Auto-Creation of Indexes in RDBMS

[…] generally speaking, I’m also surprised to see that in 2013 we’re creating our indexes manually.

Interesting thought! Has this thought ever occurred to you?

How this comment came about

Hackernews is very predictable. Our latest pro-SQL marketing campaign for jOOQ got quite a bit of traction as expected. It is easy to trigger love and hate for NoSQL databases with a little bit of humour, such as with Mark Madsen’s “history of databases in no-tation”.

A much more interesting and more serious blog post is Doug Turnbull’s “Codd’s Relational Vision – Has NoSQL Come Full Circle?”, which we are going to blog about soon, in a separate post. We’ve also put the latter on Hackernews and on Reddit, both of which generated tremendous traction for the subject. Comparing the current state of “NoSQL” with pre-Codd, pre-relational, pre-SQL times is clever and matches Michael Stonebraker’s and Joseph M. Hellerstein’s observations in “What Goes Around Comes Around”.

NoSQL is a movement that emerged out of necessity, when SQL databases did not evolve fast enough to keep up with what keen observers and Gartner now call “Webscale”, a new buzzword to name old things. But as history has shown, the old elephants can be taught new tricks, and SQL databases will eventually catch up.

Auto-creation of indexes in RDBMS

In the middle of the above Hackernews discussion, MehdiEG made this interesting observation about creating indexes manually being tedious. Indeed, why do we have to maintain all of our indexes manually? While platforms like Use-The-Index-Luke.com profit from teaching people how to do proper indexing, I wonder if a highly sophisticated database couldn’t gather statistics about a productive system and then generate suggestions for index additions / removals. Even more so, if the database is “absolutely sure”, it could also create/drop or at least activate/deactivate relevant indexes.

What does “absolutely sure” mean?

The Oracle database for instance, is already quite good at gathering relevant statistics and giving DBA hints about potentially effective new indexes, as it can simulate execution plans in case indexes were added. Some more information can be seen in this Stack Overflow question.

But wouldn’t it be great if Oracle (or SQL Server, DB2, any other database) had an auto-index-creation feature? On a productive system, the database could gather statistics for the longest-running queries, analyse their execution plans, simulate alternative execution plans in case potentially useful indexes were added to improve SELECT statements, or removed to improve INSERT, UPDATE, DELETE, MERGE statements. This wouldn’t be a simple task, as all available (or at least the 100 most executed) execution plans would have to be re-calculated to see how the newly added or removed index would impact the productive system.

There are a couple of things to note here:

  1. Fine-tuning indexing is easiest on a productive system. If you’re tuning your development environment, you will get most of the cases right. But only the productive system will show all those weird edge-cases that you simply cannot foresee
  2. Analysing the productive system is hard and is usually performed by the devops team or the DBA team. They’re often not the same people as the ones who developed the application / database. Since they often cannot access the DML or DDL of the application, it’s always good if they have some automatic tuning features such as the existing cost-based optimiser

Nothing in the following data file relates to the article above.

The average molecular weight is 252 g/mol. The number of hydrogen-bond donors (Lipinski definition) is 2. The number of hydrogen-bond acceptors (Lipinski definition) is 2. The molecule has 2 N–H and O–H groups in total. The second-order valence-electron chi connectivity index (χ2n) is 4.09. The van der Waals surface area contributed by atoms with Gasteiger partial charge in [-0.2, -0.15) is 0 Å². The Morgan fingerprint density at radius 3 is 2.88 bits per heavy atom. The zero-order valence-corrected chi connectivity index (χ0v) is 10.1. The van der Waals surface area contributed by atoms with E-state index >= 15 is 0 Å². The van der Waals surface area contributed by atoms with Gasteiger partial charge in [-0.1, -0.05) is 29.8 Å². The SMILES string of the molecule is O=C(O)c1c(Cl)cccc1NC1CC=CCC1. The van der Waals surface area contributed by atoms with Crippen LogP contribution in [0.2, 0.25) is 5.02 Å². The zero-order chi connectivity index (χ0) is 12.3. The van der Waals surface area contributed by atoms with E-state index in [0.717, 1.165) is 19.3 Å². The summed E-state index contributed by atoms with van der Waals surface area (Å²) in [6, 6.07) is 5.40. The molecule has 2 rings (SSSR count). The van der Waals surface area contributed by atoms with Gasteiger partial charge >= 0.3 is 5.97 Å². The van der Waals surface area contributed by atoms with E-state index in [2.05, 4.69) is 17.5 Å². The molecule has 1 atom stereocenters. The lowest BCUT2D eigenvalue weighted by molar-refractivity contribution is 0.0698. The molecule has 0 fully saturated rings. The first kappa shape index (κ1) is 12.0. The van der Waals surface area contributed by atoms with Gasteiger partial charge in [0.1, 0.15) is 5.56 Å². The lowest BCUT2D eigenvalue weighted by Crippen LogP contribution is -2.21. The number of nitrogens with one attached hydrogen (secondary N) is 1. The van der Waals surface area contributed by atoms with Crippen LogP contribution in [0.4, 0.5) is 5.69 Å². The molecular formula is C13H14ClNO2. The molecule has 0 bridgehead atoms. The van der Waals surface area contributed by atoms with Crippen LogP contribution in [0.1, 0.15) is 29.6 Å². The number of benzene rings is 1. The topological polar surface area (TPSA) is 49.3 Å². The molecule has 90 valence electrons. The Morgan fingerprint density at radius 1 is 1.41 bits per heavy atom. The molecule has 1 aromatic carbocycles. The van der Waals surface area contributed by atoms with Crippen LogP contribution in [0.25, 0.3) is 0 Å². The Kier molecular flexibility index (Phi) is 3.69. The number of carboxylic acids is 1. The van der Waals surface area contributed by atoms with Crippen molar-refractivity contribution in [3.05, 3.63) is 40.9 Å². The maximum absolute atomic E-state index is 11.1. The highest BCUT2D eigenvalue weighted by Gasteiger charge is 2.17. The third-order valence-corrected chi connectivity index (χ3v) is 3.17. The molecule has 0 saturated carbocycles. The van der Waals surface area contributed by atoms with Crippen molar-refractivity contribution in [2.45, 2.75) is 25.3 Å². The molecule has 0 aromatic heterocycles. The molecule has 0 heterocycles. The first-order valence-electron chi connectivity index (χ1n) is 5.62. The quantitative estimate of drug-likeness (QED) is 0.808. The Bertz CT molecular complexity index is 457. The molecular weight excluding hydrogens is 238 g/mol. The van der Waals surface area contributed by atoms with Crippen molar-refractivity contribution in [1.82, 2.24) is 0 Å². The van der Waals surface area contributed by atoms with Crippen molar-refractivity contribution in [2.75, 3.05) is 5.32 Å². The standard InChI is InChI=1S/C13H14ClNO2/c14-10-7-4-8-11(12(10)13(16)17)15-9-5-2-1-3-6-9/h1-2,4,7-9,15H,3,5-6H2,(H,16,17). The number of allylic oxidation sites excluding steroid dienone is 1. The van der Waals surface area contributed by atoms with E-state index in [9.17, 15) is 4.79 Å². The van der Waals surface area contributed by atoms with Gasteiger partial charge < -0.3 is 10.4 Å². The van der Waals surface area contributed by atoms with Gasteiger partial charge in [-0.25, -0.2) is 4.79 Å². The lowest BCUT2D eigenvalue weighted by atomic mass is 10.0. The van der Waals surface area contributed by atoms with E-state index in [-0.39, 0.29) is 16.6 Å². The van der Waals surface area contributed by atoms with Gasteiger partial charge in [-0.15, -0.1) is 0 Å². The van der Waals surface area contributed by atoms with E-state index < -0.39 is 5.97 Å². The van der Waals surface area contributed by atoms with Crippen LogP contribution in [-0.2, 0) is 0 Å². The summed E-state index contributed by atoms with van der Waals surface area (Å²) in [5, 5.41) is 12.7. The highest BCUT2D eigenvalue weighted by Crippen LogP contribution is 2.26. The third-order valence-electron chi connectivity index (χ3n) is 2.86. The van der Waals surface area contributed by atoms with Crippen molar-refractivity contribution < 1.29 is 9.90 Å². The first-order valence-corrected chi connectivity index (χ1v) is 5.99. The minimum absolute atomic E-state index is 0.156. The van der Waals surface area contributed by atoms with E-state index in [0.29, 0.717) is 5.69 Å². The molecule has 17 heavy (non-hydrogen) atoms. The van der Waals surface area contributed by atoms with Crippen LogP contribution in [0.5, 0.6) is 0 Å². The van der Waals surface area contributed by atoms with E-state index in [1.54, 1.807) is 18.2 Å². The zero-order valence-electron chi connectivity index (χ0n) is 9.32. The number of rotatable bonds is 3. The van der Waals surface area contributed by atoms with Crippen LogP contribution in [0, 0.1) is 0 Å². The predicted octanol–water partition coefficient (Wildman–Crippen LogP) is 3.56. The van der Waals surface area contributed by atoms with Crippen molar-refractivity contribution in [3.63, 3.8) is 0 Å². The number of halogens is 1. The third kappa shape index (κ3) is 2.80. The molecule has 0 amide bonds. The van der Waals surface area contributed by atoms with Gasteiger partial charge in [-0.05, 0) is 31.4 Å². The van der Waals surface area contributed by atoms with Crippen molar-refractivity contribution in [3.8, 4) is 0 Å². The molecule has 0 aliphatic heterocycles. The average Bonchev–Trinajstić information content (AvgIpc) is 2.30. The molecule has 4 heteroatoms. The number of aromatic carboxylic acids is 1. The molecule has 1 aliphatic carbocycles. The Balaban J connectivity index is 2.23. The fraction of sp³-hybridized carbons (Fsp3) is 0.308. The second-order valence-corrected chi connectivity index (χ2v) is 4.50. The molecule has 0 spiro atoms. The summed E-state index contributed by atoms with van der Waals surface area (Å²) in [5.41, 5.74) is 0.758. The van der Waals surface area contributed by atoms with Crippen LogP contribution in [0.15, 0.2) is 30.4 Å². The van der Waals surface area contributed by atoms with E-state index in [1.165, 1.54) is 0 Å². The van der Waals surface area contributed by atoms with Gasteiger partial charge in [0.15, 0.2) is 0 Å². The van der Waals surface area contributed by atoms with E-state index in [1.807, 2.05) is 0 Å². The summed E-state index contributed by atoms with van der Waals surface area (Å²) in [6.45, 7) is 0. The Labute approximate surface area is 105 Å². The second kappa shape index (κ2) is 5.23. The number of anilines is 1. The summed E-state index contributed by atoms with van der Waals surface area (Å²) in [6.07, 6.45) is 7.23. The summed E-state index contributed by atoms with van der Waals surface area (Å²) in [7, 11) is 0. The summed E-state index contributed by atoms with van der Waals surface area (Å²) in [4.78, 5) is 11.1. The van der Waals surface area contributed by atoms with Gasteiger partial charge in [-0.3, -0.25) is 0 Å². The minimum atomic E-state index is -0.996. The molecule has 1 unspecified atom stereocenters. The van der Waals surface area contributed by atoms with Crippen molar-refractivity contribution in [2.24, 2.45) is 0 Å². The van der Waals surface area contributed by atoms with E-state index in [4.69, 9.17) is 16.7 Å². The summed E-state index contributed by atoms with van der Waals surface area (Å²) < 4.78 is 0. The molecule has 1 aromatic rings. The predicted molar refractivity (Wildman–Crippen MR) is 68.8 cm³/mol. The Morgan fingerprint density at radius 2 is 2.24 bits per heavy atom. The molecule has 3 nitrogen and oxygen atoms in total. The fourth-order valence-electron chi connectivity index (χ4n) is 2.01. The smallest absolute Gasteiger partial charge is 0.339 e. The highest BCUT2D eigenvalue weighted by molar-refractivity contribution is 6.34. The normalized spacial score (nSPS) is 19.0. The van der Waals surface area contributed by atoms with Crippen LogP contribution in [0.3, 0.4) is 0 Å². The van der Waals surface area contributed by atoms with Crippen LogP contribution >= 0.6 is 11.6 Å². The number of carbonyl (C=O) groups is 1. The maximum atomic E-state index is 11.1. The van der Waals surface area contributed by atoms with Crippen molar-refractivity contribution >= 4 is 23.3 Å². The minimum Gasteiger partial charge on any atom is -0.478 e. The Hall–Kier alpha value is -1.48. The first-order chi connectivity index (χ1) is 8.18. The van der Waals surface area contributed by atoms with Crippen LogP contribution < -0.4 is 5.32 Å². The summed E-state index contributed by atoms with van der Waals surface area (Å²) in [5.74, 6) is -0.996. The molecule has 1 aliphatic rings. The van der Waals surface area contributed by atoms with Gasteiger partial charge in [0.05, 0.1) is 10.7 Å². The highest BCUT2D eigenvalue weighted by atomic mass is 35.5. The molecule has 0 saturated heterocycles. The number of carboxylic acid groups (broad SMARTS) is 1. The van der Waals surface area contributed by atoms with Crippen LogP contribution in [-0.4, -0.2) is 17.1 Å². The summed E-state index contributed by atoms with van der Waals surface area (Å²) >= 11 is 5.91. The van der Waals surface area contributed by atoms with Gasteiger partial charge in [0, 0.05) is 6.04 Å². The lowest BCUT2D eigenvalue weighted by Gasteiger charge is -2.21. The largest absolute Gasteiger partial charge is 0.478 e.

3. Blindly adding indexes without measuring is bad practice. If you know that a table is mostly-read-only, then you’re mostly-on-the-safe-side. But what happens if a table is often bulk updated? If a batch job creates large transactions with long UNDO / REDO logs? Each unnecessary index will only slow down the batch job, increasing the risk of race conditions, rollbacks or even deadlocks.

Automatic index creation or deletion could greatly improve the productive experience with commercial databases that already have many very useful tuning features. Let us hope that Oracle, IBM, Microsoft will hear us and build such a feature into their future databases!

Why do We Need RDBMS?

There was this recent Quora question about why we need RDBMS:

Why not just use text files? What can RDBMS do that a simple text file cannot? Or, why not use several different text files to represent different tables?

Heh. Let’s challenge that through a witty comparison (also given as an answer to the above question)…

Short story (not to be taken too seriously):

Some people just put their keys, wallets, make-up, letters, pencils, more make-up, change, and all the other stuff in a huge purse, spending hours to find stuff when we need to catch the train. Stuff, which they might have actually put in that other purse. Let’s call this purse the text file

I like to structure my stuff. My index says: Wallet in the back pocket, key in the front right pocket, mobile phone in the front left pocket, glasses on my nose. Let’s call this structure the RDBMS.

;-)

Long story:

This Quora question is really interesting in this context: Why did relational database technologies gain traction? What were the historical competing technologies?

Essentially, there had been a single most important driving force at the time, pushing RDBMS way ahead of all alternative storage models: Relational algebra itself, designed mostly by Edgar F. Codd, a brilliant computer scientist of his times.

Not only did popular relational database management systems take care of actually managing data, data structures, physical models, transactions, query models, a powerful query language (implemented as SQLjOOQJPQLLINQ to SQLand various other dialects / APIs), referential intergrity, constraint management etc, etc., they were also based on a very very powerful conceptual model and implementation rules (Codd’s 12 rules). The relational data model can easily model almost all business rules.